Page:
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I do not race, I have the stock shocks as they are Bilsteins and aren't bad to begin with and for sneakers I am running Firestone Firehawk Indy 500's I do not remember the exact size off hand, I know they are wider and have a slightly smaller sidewall then the stock tires. I will say that these things grip exceedingly well, damned close to the Yokohama Advan A048 (Lotus compound). Tires only last 10k-12k miles but that is to be expected because of the soft compound. They aren't horribly expensive, I paid <650 for a set of 4 mounted, balanced, disposal fee, changing all of the seals in the TPM sensors and taxes. The tires work fantastic on wet roads as well. snow on the other hand..do a whole lot of go no where really fast.. they have a stiff sidewall so I run them at 26PSI or so for some comfort. If I was to use them for autocross I would bring the pressure up to 30 or so, and I will say that they can be used in autocross no problem.

I know it is hard to find the right tire for a car, I will say that this tire is a really good match for the car's weight handling characteristics, suspension spring rate.. I have to replace mine in the spring and I will definitely be getting the same tire perhaps wider if I don't end up with to much cupping..

Where are you located? I can ship you the old set when I get them changed, they will be at or close to the wear bars so still have some usable tread on them.

it originally was square stock, it is shown on their website as square stock, I asked about it and was told that there wasn't any difference between the flat and the square in term of performance. I said bullshit, that's impossible. I can bend that flat bar by hand, and there is no way that I would be putting as much force on it then what the car is going to do to it. I had my buddy follow me with the brace in the car before I modified it. I left the rear valance and exhaust off the car. only a trip around the block. he said he could see the thing bending when I was taking corners and when I went over bumps. Even using the L channel it still bends a little. I can see it when I take the weight off the suspension. I have really been considering changing from the 1x1x1/8 to 1x1x1/4.. Can't really make the return on the L to much bigger then an inch because of the exhaust and If I notched it so the exhaust wouldn't hit it defeats the purpose of having the larger return and is also going to push all of the energy into a single spot making it bend much easier.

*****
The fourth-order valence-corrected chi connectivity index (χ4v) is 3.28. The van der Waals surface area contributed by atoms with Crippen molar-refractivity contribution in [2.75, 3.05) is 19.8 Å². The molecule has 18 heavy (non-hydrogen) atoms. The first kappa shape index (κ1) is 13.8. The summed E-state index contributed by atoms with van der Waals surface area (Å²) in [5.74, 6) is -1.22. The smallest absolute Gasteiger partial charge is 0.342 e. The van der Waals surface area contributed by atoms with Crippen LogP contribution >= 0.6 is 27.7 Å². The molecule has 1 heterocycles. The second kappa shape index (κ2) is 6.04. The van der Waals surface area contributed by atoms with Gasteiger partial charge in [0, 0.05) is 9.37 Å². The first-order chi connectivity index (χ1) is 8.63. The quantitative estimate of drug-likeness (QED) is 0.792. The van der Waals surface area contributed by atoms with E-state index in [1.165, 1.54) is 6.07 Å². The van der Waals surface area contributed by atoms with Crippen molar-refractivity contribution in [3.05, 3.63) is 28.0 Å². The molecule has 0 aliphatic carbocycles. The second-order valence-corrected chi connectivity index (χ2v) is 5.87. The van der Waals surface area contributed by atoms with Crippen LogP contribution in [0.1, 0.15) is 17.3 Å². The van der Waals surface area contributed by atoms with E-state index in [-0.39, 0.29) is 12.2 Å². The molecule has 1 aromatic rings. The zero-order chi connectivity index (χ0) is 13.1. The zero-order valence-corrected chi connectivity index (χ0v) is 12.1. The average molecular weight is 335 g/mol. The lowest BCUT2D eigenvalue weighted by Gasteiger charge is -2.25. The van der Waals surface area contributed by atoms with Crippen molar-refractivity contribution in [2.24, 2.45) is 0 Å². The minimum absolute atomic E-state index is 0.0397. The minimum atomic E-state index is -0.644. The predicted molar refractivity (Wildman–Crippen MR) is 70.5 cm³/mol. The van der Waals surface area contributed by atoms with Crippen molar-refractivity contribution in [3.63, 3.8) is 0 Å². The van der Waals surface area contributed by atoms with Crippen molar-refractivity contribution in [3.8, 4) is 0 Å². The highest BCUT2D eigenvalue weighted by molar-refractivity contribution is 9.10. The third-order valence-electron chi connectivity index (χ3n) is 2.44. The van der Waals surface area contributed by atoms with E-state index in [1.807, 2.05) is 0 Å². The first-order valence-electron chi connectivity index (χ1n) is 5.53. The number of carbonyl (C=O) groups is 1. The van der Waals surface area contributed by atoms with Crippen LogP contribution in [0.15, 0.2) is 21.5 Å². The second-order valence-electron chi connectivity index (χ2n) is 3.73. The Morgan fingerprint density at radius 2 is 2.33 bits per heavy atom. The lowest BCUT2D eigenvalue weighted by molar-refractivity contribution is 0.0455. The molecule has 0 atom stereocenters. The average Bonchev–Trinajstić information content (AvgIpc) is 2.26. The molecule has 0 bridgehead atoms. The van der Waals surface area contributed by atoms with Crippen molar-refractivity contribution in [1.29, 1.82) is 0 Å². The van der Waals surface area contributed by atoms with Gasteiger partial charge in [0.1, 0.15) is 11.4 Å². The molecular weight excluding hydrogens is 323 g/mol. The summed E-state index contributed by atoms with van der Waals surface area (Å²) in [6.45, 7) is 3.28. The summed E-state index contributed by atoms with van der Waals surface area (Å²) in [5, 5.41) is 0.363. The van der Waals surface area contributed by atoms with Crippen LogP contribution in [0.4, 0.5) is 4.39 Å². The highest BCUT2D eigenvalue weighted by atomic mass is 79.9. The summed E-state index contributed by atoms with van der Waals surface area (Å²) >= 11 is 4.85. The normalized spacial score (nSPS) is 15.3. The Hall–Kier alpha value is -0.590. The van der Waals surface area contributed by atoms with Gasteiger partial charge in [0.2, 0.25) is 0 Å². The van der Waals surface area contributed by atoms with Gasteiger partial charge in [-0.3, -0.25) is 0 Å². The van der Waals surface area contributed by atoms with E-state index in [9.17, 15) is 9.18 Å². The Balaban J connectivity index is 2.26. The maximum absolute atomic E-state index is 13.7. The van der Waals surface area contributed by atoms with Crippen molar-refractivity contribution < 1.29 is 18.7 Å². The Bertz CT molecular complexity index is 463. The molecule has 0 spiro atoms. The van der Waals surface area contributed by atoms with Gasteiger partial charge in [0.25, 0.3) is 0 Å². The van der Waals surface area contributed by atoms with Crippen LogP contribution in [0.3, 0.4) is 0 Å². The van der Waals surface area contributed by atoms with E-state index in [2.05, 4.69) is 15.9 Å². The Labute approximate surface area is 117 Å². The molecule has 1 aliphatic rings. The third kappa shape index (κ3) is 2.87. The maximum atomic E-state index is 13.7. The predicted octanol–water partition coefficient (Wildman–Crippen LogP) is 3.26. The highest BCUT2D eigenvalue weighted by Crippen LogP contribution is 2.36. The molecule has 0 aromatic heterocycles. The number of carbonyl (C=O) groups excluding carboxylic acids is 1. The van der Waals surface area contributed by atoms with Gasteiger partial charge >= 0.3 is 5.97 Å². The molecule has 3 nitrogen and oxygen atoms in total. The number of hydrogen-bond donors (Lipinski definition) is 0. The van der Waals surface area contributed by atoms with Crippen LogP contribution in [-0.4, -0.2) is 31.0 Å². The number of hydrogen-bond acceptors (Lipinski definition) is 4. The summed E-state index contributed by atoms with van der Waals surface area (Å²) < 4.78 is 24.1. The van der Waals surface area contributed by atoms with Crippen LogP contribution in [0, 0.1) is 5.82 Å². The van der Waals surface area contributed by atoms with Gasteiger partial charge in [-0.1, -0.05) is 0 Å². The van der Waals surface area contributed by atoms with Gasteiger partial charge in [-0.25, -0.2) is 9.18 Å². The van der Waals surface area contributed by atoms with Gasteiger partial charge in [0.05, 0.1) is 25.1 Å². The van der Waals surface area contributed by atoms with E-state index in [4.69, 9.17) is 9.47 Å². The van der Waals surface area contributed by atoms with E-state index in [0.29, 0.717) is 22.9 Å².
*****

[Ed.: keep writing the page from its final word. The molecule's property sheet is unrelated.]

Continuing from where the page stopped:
Welding it would also be better then bolting it, tho the bolts do add an aesthetic appeal to it.

Bending that 1/4" plate to make the 90 was fun.... I took a 6x6 piece of lumber and cut a 90 degree V out of the middle of it. used 3 high output propane torches to get the metal cherried. I set the metal in the block and used my shop press to push it into the V. Heated it up again and set it in the block, then use a 5lb hand sledge and a masonry chisel to bend it in the rest of the way and give the inside a nice clean 90 with no curve. I let the metal cool down in it's own time as I didn't want to temper it and make it brittle.
 

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Discussion Starter #25
After taking a look, my plan is: Weld 3/4 inch square tube along the back brace, along with some corner braces that are parallel to the ground, about 4 inches, just to cover the width of the suspension pickup. In an ideal world, the exhaust wouldn't be in the way and I could put diagonal braces from the pickup point up to the upper rear member, but in this case I can go to the DDM bar with a nice diagonal bar, and on the driver side, a diagonal bar but of course can't go to the right spot either at the top or bottom. I feel the diagonal brace like this will eliminate a lot of the flex, as we've all heard triangles make for rigid stuctures. I'm not sure how I feel about needing to reinforce the horizontal diagonals built into the Werks unit. There could be some value in that, but I don't have finite element analysis to calculate the stresses. It seems that they are needed for sure, but the load they carry is probably a lot lower than the rearmost crossbar. It's always something I could add later.

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There is no need for that much strengthening, but if you want to do it, go for it. Keep in mind that if you go with a muffler-less Solo exhaust later in life it's not going to fit.